As a result of these efforts, the Swiss Humanitarian Trade Arrangement (SHTA) officially launched and became fully operational on February 27, 2020, after an initial pilot period in late January, which involved Geneva-based bank BCP and a shipment of Novartis cancer and organ transplant drugs worth approximately $2.55 million. It establishes a payment channel with a Swiss bank, through which payments for exports to Iran by Swiss-domiciled companies are guaranteed. The arrangement is open to companies domiciled in Switzerland, including those owned or controlled by U.S. or third-party persons.

(During the trial period in January, Novartis supplied Iran with $2.5 million worth of cancer medicines and medicines needed for organ transplants. (Photo: Keystone/Walter Bieri))

Under the rules of this new arrangement, the U.S. provides assurances that the proposed transactions do not violate U.S. sanctions. In exchange, the system is subject to strict due diligence measures. Participating financial institutions commit to conducting enhanced due diligence to ensure that humanitarian goods reach the Iranian people. For example, both exporters and participating banks have to provide information on their business activities and partners in Iran. The mechanism is designed to ensure that no revenue or payment is transferred to the Iranian Government, by restricting the Central Bank of Iran’s role in facilitating the transactions.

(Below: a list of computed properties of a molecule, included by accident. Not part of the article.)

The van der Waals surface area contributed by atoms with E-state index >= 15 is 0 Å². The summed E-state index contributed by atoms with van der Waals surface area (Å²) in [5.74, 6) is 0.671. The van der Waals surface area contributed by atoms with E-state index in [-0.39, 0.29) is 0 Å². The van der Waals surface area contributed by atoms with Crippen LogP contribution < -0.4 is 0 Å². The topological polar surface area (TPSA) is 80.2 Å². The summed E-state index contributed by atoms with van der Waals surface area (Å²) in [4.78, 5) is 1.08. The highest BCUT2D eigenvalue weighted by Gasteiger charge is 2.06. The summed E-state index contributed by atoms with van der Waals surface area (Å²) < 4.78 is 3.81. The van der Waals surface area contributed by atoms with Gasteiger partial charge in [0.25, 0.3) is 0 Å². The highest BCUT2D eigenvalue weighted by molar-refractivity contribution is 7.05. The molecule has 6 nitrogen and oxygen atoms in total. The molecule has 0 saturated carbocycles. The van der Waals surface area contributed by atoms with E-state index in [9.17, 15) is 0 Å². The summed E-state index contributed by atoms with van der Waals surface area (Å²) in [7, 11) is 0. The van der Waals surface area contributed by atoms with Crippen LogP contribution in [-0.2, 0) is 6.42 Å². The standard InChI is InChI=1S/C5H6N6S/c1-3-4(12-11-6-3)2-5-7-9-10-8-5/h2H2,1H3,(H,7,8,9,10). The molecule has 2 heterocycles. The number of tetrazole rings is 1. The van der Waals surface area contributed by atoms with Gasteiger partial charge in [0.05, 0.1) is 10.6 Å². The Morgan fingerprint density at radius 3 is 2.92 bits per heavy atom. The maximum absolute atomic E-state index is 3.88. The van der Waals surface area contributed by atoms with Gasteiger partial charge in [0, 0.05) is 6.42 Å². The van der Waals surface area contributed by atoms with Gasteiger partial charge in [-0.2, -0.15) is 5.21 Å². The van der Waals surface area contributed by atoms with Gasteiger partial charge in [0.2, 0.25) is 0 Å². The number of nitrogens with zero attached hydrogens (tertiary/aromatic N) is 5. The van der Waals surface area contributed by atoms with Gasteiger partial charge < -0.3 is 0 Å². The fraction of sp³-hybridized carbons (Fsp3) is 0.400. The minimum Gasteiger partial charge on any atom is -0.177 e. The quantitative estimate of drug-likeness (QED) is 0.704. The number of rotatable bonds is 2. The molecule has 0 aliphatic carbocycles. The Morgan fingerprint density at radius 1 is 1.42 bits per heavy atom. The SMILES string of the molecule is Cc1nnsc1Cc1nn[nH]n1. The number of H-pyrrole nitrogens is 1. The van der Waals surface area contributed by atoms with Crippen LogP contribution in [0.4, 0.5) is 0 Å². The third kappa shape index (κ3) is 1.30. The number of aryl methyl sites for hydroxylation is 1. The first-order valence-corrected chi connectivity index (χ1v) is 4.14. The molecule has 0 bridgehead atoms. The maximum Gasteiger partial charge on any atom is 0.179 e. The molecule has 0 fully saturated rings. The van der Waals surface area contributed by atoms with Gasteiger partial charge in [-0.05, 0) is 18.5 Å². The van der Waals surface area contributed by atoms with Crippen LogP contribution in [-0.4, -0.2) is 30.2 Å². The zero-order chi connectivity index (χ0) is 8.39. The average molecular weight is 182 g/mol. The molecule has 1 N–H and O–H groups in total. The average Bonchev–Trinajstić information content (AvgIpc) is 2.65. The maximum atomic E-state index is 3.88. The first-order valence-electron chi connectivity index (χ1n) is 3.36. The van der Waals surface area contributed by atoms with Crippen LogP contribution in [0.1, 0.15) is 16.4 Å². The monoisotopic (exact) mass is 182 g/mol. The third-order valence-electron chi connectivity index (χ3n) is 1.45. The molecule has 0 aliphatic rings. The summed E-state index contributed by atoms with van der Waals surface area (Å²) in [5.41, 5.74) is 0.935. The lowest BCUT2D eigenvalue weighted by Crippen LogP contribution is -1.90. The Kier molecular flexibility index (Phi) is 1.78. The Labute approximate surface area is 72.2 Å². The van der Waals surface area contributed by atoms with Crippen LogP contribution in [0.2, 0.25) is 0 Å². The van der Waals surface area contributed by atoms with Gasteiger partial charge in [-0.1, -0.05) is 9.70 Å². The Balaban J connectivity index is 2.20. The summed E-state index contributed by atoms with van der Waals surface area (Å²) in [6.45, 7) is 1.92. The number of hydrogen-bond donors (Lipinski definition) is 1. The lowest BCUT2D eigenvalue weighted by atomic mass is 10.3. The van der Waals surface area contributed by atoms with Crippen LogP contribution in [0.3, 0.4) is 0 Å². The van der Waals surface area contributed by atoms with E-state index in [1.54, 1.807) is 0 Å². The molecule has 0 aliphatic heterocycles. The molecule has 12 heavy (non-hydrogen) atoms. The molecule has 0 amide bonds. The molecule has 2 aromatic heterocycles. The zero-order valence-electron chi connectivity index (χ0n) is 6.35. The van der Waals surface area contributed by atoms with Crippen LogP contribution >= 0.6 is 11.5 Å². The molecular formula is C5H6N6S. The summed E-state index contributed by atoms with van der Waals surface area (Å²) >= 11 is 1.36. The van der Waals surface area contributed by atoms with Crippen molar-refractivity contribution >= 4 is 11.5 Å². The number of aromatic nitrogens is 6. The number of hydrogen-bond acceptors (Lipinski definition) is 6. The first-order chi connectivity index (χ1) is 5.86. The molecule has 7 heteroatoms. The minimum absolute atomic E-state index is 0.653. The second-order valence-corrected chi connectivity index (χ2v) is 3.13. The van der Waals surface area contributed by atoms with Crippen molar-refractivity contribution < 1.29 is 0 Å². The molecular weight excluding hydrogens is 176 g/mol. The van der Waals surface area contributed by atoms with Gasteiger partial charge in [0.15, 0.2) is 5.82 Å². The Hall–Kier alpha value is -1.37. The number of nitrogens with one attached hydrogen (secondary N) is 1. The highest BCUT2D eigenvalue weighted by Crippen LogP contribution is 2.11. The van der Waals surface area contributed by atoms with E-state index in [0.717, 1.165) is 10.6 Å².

In humanitarian terms, the SHTA comes at a much-needed time. Certain large Swiss companies like Nestle and drugmakers Roche and Novartis already produce in Iran, and could expand their production. The SHTA also could encourage smaller Swiss companies to export food and medicine to Iran. This, in turn, would improve the flow of humanitarian goods to the Iranian people. Even before the global coronavirus epidemic, many foreign banks had categorically refused to engage in Iran-related transactions, even for sanctions-exempt humanitarian trade. This reluctance contributed to soaring medicine prices in Iran and severe consequences, especially for people suffering from illnesses that require imported medication. The COVID-19 crisis has given rise to even greater concerns over Iran’s access to humanitarian trade in food, medicine, and medical supplies. The SHTA may prove to be a significant player in the international network seeking to preserve humanitarian trade with Iran and avert humanitarian disaster.